One of them, 11-year-old Josh Shumak, was busy playing with pals outside the cab of the truck. Shumak is one of dozens of children from Emanuel Baptist who Brooks has brought to Tampa over the years to attend Buc games. "He sends us things, like money for our church and school, and helps us through all the things we live though," Shumak said.

"This is just the kind of thing you expect from Derrick, nothing less," said Voncile Spotts, 59, a church member for 45 years.

Soon, Brooks, wearing a white Nike pullover and blue sweats, jumped off the truck and began carrying the heavy loads of water and ice for anyone needing help. Then, he spotted his sister, Patrina Brooks, 29, who had arrived with her children, Keyon and Keyshawn, 4, and Kierra, 8. Brooks lifted them in the air with a broad smile. "All this says a lot about him," Patrina said. "Words just can't describe his generosity."

After an hour or so, Brooks said his goodbyes and got into his car. His great-grandmother's service was coming up, but he wanted to take a short ride to the home of his pastor's mother _ or where the home used to be before it was smashed to pieces by Ivan and a tornado spawned by the hurricane.

As he drove, he reflected. "I'm doing my small part," said the player honored in 2000 as the NFL's man of the year. "This is bigger than Derrick Brooks. And I just thank God and private businesses pulling together, helping with the effort I'm trying to do. People go through everyday life storms, and to see this type of storm come through, with people losing everything, it affects you."

Brooks sees a hidden message in the heartache. "God is getting our attention," he said, driving by a sign for I-10 mangled like it was made of tin. "I honestly believe that. I just hope we grab the message: That people have lost prized possessions, homes, but they're thanking God they're here alive. Now the starting over process begins. And it's going to be a better journey this time."

One of his big motivations now is showing the world something about Florida. "Just four years ago, this state was the butt of every voting joke in this country. We were ridiculed. But now we're going to be a great example of how a state pulls together through something as devastating as these hurricanes. We're going to show them how to come out of a storm and be a shining light in the darkness."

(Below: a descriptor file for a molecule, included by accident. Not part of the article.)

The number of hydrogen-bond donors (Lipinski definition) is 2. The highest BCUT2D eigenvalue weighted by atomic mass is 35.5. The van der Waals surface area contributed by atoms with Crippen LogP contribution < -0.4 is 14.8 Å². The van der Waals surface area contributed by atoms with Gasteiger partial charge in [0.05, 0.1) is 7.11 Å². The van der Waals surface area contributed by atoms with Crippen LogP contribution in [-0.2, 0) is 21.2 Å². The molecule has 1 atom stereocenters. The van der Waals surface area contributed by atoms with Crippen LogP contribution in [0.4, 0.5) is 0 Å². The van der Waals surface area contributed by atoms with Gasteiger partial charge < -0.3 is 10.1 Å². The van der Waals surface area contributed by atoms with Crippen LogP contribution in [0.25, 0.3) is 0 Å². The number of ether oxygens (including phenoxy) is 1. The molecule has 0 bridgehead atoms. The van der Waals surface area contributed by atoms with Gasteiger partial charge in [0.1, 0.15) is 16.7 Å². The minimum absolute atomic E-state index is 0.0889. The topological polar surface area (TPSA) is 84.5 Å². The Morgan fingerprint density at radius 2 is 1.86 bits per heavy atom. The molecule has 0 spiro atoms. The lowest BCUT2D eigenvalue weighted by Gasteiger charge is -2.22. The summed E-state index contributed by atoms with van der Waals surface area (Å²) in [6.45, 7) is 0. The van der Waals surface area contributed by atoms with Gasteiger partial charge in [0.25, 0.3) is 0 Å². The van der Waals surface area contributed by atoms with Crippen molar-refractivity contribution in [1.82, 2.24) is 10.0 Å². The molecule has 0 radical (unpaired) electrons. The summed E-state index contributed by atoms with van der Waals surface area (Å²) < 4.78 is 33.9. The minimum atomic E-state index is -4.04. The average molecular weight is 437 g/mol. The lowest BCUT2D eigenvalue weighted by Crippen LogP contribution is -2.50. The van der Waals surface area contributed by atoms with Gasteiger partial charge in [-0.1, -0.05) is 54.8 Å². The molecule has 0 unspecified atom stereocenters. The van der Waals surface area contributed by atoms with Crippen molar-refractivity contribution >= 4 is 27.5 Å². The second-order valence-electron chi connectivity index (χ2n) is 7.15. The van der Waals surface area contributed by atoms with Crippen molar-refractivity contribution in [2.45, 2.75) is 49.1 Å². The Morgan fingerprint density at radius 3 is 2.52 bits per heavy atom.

It has not been an easy week and a half for Brooks, however, seeing the suffering from the storm, and losing the matriarch of his family. He must return in three hours to Tampa in time to fly with the Bucs, struggling at 0-2, to Oakland for a critical game Sunday night against the Raiders.

"It's a very emotional day for me to say the least," he said.

Soon, Brooks arrived at the home of the pastor's mother, Lillie May Bogan, 82. She had ridden out Hurricane Opal in 1995 in her little wood-frame house. And she was determined to ride out Ivan, too. But during the storm, the walls began to collapse. She and another son, Ruben Lewis, raced out the back door just before the kitchen ceiling collapsed. They took shelter in his car for eight hours, praying they'd survive.

Now, Brooks stood beside Bogan. He hugged her, and they stared at the rubble, mixed with little pieces of her life from decades in the house _ an upside kitchen chair, her straw fishing hat, a sewing box, Sunday school books scattered on the ground, a few sofas buried by broken beams and electrical wiring strewn like spaghetti. Mongelluzzi spotted a bouquet of artificial lavender roses beneath a fallen beam, and retrieved it for her. She smiled.

"The cap you gave me is in there," Bogan said to Brooks, referring to a Bucs hat he had signed for her.

"Don't you worry, I'll get you another one," he said. Minutes later, Brooks had to leave for the service, and Bogan proclaimed, "I love him just like he's my own son!"

Back at the church, a woman, Carolyn Richardson, had just pulled up, unaware of the event. "I can have some of this water and ice?" she asked, then jumped up and down with joy when told she could.

"Who are you guys?" she asked.

"It's from Derrick Brooks," a worker replied.

"Derrick Brooks!!" Richardson, a city employee, yelled, jumping again. "Oh, this makes me so happy, you have no idea," she said as she hopped in her car, heading off to city hall to spread the news.